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Rapid Development of a Giant Cardiac Myxoma in a Patient with Carney syndrome: a Case Report

Author(s): Messi P, Benzoni G, Bonalumi G, Fatti L, Heilbron F, Badano L, Fratianni G, Moneta A, Donatelli F

Carney Complex Syndrome is a rare genetic disorder that affects multiple organs and systems, including the endocrine glands, heart, and skin. The transmission of the syndrome is autosomal dominant, the gene involved in the mutation, in more than 60% of cases, is the PRKAR1A gene. We aim to present a 38-year-old female diagnosed with Carney syndrome since 2011. During April 2022, according to the cardiac screening plan, she underwent a transthoracic echocardiography, which did not show any cardiac tumors. However, in December 2022, the patient reported symptoms like dyspnea and palpitations. Immediately a new transthoracic echocardiography was performed, which revealed a large oval mass with heterogeneous echotexture and irregular margins in the left atrium, with a broad base of implantation at the interatrial septum, measuring 5 × 5, 5 cm. The mass cause obstruction to filling because was engaging in systole in the left ventricle. Additionally, a PFO, a common anatomical variant of interatrial septum, was found. The patient underwent cardiothoracic surgery to remove the myxoma and close the PFO via right mini thoracotomy, few days after. The surgery was successful, and the patient had good results in subsequent follow-up. In this article we aim to focus attention on the need to perform echocardiographic follow-up in a short time in patient with a familiar history of neoplasm involving myxoma, to preserve the patient from major compliances, especially reduce the risk of sudden cardiac death.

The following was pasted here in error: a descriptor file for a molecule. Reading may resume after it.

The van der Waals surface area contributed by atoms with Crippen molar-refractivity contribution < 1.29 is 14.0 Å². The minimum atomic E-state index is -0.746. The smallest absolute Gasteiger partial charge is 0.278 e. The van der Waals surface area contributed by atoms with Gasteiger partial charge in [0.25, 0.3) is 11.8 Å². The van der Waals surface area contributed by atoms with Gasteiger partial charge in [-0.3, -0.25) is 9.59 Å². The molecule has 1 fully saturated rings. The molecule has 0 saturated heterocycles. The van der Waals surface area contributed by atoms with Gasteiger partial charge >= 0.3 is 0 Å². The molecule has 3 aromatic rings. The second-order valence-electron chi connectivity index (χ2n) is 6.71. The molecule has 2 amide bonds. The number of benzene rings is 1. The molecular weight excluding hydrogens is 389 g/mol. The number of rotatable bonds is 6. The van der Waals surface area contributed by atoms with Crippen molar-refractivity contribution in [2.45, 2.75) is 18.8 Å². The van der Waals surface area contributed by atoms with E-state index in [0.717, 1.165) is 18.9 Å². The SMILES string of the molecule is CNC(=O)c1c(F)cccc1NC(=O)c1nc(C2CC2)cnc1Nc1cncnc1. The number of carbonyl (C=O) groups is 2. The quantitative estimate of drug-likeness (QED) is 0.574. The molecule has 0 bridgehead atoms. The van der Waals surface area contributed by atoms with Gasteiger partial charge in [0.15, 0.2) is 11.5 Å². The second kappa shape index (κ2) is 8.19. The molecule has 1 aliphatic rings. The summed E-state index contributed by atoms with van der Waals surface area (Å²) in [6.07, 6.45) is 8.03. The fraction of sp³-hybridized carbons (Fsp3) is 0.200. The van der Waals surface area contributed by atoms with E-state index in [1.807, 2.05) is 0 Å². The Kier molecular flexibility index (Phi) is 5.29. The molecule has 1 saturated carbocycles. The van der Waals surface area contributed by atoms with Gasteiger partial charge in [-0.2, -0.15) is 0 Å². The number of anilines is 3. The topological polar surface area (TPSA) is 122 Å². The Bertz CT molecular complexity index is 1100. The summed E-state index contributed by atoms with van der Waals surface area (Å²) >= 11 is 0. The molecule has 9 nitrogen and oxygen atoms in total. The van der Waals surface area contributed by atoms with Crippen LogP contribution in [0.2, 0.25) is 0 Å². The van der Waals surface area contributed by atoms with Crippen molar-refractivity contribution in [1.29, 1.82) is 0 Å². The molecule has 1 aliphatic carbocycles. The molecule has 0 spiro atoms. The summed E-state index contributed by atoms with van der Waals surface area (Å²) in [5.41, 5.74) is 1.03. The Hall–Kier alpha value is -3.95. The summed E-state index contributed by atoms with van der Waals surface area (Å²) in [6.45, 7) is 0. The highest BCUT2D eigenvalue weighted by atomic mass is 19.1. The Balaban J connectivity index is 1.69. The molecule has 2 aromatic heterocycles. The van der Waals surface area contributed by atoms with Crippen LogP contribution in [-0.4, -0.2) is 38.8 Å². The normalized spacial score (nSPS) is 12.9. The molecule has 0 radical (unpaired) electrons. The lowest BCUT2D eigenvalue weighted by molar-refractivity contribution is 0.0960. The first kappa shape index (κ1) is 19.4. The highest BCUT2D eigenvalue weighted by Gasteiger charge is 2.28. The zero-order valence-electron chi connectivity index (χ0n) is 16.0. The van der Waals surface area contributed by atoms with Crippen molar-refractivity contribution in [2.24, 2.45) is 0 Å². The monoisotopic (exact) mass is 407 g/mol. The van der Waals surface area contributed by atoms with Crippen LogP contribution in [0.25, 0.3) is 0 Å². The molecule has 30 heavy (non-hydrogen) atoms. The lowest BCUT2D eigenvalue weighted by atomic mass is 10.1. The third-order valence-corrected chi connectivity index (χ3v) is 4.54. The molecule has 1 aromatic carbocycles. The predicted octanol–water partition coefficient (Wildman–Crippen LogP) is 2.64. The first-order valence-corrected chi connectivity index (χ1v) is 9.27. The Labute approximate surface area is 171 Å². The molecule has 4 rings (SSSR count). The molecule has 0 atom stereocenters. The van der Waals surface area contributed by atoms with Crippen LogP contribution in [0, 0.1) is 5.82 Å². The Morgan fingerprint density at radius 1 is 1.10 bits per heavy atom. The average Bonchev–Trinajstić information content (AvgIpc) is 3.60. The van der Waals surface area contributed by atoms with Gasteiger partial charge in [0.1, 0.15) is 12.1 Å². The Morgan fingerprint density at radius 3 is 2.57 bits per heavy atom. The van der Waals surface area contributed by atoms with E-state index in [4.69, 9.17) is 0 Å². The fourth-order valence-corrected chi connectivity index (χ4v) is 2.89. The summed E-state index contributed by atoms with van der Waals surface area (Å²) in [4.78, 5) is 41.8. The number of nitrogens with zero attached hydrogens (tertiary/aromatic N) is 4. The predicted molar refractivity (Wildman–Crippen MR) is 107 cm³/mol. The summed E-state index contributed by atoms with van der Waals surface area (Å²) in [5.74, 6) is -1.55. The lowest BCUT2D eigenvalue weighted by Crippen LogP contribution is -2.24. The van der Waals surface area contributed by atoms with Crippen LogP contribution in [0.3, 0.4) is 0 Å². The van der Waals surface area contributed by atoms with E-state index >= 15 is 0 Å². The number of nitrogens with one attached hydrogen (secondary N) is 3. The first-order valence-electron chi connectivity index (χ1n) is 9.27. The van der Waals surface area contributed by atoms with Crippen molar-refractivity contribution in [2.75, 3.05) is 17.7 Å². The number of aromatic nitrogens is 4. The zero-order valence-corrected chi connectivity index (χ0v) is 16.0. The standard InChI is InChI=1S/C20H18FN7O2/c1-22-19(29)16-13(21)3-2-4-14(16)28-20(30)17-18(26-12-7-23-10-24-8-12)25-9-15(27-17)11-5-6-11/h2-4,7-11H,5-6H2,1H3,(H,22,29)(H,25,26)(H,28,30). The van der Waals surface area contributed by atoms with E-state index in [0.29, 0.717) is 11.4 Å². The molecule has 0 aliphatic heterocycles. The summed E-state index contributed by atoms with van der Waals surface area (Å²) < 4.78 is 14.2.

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CiteScore: 2.9

Acceptance Rate: 11.01%

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    Editor In Chief

    Yasuo Iwasaki

  • Division of Neurology, Department of Internal Medicine
    Toho University School of Medicine
    Ota-ku, Tokyo, Japan

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